Overcoming Barriers to Wide-Scale Deployment of Concentrating Solar-Thermal Power Technologies

by Anna

Concentrating solar-thermal power (CSP) technologies offer a promising alternative to traditional solar photovoltaic (PV) systems, with built-in energy storage capabilities to address energy demand during periods of reduced sunlight. However, significant cost barriers have hindered broader adoption and deployment of CSP technologies in the United States.


In response to these challenges, the Department of Energy’s (DOE) Solar Energy Technologies Office has allocated $30 million towards up to 16 research, development, and demonstration projects aimed at lowering the cost of large-scale CSP deployment. Each selected project will receive funding ranging from $750,000 to $10 million to advance concentrating solar collectors, supercritical carbon dioxide (sCO2) turbomachinery, and solar-thermal receivers and reactors.


CSP technology, although demonstrating increased efficiency and dispatchability, has yet to achieve cost competitiveness with utility-scale PV systems. Key cost components of CSP plants include the power block housing turbine generators, energy storage systems, mirror fields, focal point receivers, site preparation, and ongoing operations and maintenance. The primary opportunity for improvement lies in enhancing the efficiency of thermal-to-electric conversion processes.

With the DOE’s investment, projects are poised to introduce novel materials and equipment that aim to reduce the levelized cost of electricity (LCOE) for next-generation CSP plants by 50%. For instance, for a 100 MW system with 14 hours of thermal storage, the target is to decrease the current baseline cost of $0.09 per kilowatt-hour (kWh) to $0.05 by 2030, coupled with improved thermal-to-electric conversion efficiency ranging from 40% to 55%.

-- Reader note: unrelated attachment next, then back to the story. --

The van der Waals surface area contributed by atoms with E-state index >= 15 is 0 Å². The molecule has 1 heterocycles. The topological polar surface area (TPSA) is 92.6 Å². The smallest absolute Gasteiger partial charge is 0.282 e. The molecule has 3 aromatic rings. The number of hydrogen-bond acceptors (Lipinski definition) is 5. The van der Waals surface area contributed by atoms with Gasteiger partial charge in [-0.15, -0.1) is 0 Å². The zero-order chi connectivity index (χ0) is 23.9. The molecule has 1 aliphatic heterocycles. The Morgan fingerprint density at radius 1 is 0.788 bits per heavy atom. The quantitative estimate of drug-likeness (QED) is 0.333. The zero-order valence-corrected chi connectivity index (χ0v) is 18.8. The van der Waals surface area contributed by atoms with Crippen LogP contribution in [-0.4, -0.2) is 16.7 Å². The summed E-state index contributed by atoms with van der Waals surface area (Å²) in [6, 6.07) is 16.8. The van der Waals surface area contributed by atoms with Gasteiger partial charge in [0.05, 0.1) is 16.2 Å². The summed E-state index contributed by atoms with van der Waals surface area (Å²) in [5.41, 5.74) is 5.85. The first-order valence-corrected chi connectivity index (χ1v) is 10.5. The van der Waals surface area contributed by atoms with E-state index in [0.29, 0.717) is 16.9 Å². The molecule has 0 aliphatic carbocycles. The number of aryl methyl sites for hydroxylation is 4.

CSP plants function by utilizing mirrors to track and concentrate sunlight onto receivers, where heat transfer processes raise temperatures to spin turbine generators and generate electricity. This technology incorporates thermal energy storage (TES) to provide dispatchable power upon demand. Two common CSP plant configurations include solar towers with heliostats centered around a receiver and parabolic trough systems featuring curved collectors directing sunlight toward linear tube receivers.

Presently, there are 100 commercial CSP plants worldwide totaling 6.6 GW of capacity, with an additional 1.5 GW under construction. The U.S. accounts for approximately 1.5 GW of this capacity. Continued technology optimization could unlock a potential capacity ranging from 25 to 160 GW by 2050.

To address energy storage challenges, researchers are exploring innovative materials and methods, such as utilizing sand-like particles in receivers and transitioning from conventional steam Rankine turbines to sCO2 Brayton power cycles, which can operate at higher temperatures and achieve thermal-to-electric efficiencies exceeding 50%.

The DOE’s funding initiative also emphasizes advancements in solar-thermal collectors, targeting reductions in installed costs and improved efficiency over extended lifespans. Projects will focus on developing novel heliostat designs, line-focusing collectors, and other innovations to enhance cost-effectiveness and performance in industrial applications requiring lower temperature heat outputs.

In summary, while CSP technologies hold great promise for enhancing renewable energy portfolios, significant research and development efforts are required to overcome existing cost barriers and accelerate widespread deployment. The DOE’s strategic investment in research projects aims to drive innovation and efficiency improvements critical to the future competitiveness and viability of concentrating solar-thermal power technologies.


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